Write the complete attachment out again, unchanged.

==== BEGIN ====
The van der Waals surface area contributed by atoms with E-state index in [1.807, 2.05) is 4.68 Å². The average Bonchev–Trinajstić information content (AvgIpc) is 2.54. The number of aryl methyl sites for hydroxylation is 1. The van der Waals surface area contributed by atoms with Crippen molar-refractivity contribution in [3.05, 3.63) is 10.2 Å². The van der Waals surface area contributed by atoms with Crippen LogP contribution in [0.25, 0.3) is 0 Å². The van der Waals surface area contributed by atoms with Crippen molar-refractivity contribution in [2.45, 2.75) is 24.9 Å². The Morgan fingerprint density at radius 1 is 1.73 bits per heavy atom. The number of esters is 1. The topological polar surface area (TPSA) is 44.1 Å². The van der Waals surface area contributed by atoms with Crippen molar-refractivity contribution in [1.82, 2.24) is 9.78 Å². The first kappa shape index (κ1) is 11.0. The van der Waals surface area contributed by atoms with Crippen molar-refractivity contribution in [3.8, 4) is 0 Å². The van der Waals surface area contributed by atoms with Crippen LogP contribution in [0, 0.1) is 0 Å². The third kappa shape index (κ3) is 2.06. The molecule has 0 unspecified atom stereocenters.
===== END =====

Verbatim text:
The van der Waals surface area contributed by atoms with E-state index in [1.807, 2.05) is 4.68 Å². The average Bonchev–Trinajstić information content (AvgIpc) is 2.54. The number of aryl methyl sites for hydroxylation is 1. The van der Waals surface area contributed by atoms with Crippen molar-refractivity contribution in [3.05, 3.63) is 10.2 Å². The van der Waals surface area contributed by atoms with Crippen LogP contribution in [0.25, 0.3) is 0 Å². The van der Waals surface area contributed by atoms with Crippen molar-refractivity contribution in [2.45, 2.75) is 24.9 Å². The Morgan fingerprint density at radius 1 is 1.73 bits per heavy atom. The number of esters is 1. The topological polar surface area (TPSA) is 44.1 Å². The van der Waals surface area contributed by atoms with Crippen molar-refractivity contribution in [1.82, 2.24) is 9.78 Å². The first kappa shape index (κ1) is 11.0. The van der Waals surface area contributed by atoms with Crippen molar-refractivity contribution in [3.8, 4) is 0 Å². The van der Waals surface area contributed by atoms with Crippen LogP contribution in [0, 0.1) is 0 Å². The third kappa shape index (κ3) is 2.06. The molecule has 0 unspecified atom stereocenters.